So it goes with entrepreneurship. While it can be difficult at times, it’s not like you’re recreating a multinational corporation from scratch in six months. Start small, start with what you know, and make sure you learn along the way. There are plenty of classes, resources, fellow entrepreneurs, and even certified instructors who are there to help you out.

Bob Ross may not be one of the best painters of our day, but I think there’s a reason his show is on 21 years after he died. His lessons and his techniques are applicable, not only to create your own art, but creating your own business and your own personal brand. Start watching him on your local PBS station or on YouTube, and see what gems you can pick up from Bob and his happy little trees.

5 Social Media Trends All Writers Should Follow in 2015

This is a special guest post written by Hilary Smith, a recent graduate of Medill School of Journalism. Always one to help young writers, I’m pleased to offer this on her behalf.

As we approach the holiday season, we also come to the end of another amazing year of technology and the continued growth of social media. The year 2014 brought us the iPhone 6, but more importantly gave us new technological advances in brain mapping, better mobile collaboration and more agile robots.

Visual diagram of a social media campaign, with blogging at the center

Writers need social media. It may be a distraction, but it’s also the only way you’re going to build your readership. Unless you’re John Grisham or Stephen King.

Entering 2015, we need to pay closer attention to the hottest new trends that are forecasted to affect the Internet, especially authors, bloggers and other online writers. The death of Google Authorship can mean the rebirth of other new social media strategies that we can embrace to pump up our readership.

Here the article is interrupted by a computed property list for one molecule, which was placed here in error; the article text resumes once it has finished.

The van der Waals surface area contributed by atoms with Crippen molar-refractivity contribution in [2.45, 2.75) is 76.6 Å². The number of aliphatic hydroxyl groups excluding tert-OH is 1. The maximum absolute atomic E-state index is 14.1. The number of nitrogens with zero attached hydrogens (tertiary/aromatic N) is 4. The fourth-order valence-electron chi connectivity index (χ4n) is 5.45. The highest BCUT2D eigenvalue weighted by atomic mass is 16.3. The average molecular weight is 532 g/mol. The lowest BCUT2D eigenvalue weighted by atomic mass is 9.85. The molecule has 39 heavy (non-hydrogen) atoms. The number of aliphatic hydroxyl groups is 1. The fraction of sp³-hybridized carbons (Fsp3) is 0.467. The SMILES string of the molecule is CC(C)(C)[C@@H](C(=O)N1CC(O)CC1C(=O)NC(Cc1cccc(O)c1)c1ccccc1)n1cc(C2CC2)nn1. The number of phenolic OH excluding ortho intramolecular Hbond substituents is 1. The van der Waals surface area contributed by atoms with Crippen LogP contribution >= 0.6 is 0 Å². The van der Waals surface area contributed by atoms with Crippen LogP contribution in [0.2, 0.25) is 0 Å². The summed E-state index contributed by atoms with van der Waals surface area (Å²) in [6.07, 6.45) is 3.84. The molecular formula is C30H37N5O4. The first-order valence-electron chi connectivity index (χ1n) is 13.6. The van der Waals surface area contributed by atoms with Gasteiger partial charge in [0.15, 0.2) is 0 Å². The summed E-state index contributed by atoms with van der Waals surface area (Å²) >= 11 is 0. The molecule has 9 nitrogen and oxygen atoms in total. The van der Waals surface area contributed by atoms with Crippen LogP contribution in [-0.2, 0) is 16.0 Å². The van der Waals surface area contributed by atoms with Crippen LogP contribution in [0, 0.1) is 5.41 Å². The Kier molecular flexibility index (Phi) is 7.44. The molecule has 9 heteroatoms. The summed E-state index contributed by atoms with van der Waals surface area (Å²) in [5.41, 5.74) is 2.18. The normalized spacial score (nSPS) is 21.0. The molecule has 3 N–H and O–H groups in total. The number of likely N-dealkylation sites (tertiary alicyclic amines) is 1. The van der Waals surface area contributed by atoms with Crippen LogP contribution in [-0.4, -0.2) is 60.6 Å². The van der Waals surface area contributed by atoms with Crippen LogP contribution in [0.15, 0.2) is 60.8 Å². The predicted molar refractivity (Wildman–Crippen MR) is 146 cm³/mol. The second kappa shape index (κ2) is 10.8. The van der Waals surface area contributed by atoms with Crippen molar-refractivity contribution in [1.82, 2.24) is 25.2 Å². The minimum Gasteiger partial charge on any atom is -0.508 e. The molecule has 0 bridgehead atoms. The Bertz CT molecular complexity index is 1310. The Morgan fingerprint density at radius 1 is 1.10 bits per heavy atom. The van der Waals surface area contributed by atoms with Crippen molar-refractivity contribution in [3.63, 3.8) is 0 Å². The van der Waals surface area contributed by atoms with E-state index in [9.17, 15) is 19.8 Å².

Here are five important trends that wordsmiths should follow for 2015:

1. Go Mobile or Go Home

Long ago, author and famed environmentalist Roger Tory Peterson wrote: “Birds have wings, they’re free, they can fly where they want, when they want, they have the kind of mobility many people envy.

Today we have mobility that can surpass our feathered friends when we can circumnavigate the globe in mere seconds with our hand-held mobile devices. Practically everyone today is carrying a tablet or smartphone so make sure all of your material is mobile friendly.

2. Million Dollar Eye Candy

Okay, I just made this one up but I’ve also seen it paraphrased online, “If a picture is worth a thousand words, then a video offers a million more.

All of your posts should include a visually stunning, attention grabbing picture or embedded video to capture your audience’s attention. Social media traffic is heavy and it always seems like rush hour, so to get your reader to stop at your piece by giving them something appealing to look a first. If anyone still uses the Yellow Pages or reads a newspaper, it is the difference between trying to find a small amount of text or viewing a full page advertisement.

3. Don’t Be a Show-Off

French Philosopher Henri Bergson stated, “The only cure for vanity is laughter and the only fault that is laughable is vanity.

Don’t over-promote yourself or your material. Sure, it’s okay to be excited when your book first launches, but then you need to back off. Learn to become a teacher and advisor rather than a salesperson by giving free webinars and chatting it up in HangOuts.

4. Respond – But Stay Positive or Stay Silent

This one comes from my Dad and perhaps one of your parents, “If you don’t have anything nice to say, don’t say anything at all.